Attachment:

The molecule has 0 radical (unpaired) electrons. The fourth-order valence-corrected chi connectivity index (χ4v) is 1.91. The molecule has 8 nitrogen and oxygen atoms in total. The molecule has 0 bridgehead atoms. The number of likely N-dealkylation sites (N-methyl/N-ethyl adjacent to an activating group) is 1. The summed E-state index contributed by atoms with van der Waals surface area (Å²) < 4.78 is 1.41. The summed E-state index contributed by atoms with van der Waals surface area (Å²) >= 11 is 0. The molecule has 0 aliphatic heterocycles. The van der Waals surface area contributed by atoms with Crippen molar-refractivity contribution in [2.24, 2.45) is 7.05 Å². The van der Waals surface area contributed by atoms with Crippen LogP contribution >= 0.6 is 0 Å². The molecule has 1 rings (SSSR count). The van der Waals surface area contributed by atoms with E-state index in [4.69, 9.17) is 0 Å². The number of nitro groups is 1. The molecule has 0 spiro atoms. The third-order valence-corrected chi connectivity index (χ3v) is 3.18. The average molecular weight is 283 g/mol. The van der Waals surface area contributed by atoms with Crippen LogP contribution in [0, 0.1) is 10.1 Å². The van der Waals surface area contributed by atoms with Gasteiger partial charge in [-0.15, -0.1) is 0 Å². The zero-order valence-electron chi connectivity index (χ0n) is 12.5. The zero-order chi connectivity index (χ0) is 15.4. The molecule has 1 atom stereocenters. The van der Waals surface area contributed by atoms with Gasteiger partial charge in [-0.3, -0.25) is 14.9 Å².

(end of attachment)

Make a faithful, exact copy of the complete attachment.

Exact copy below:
The molecule has 0 radical (unpaired) electrons. The fourth-order valence-corrected chi connectivity index (χ4v) is 1.91. The molecule has 8 nitrogen and oxygen atoms in total. The molecule has 0 bridgehead atoms. The number of likely N-dealkylation sites (N-methyl/N-ethyl adjacent to an activating group) is 1. The summed E-state index contributed by atoms with van der Waals surface area (Å²) < 4.78 is 1.41. The summed E-state index contributed by atoms with van der Waals surface area (Å²) >= 11 is 0. The molecule has 0 aliphatic heterocycles. The van der Waals surface area contributed by atoms with Crippen molar-refractivity contribution in [2.24, 2.45) is 7.05 Å². The van der Waals surface area contributed by atoms with Crippen LogP contribution >= 0.6 is 0 Å². The molecule has 1 rings (SSSR count). The van der Waals surface area contributed by atoms with E-state index in [4.69, 9.17) is 0 Å². The number of nitro groups is 1. The molecule has 0 spiro atoms. The third-order valence-corrected chi connectivity index (χ3v) is 3.18. The average molecular weight is 283 g/mol. The van der Waals surface area contributed by atoms with Crippen LogP contribution in [0, 0.1) is 10.1 Å². The van der Waals surface area contributed by atoms with Gasteiger partial charge in [-0.15, -0.1) is 0 Å². The zero-order valence-electron chi connectivity index (χ0n) is 12.5. The zero-order chi connectivity index (χ0) is 15.4. The molecule has 1 atom stereocenters. The van der Waals surface area contributed by atoms with Gasteiger partial charge in [-0.3, -0.25) is 14.9 Å².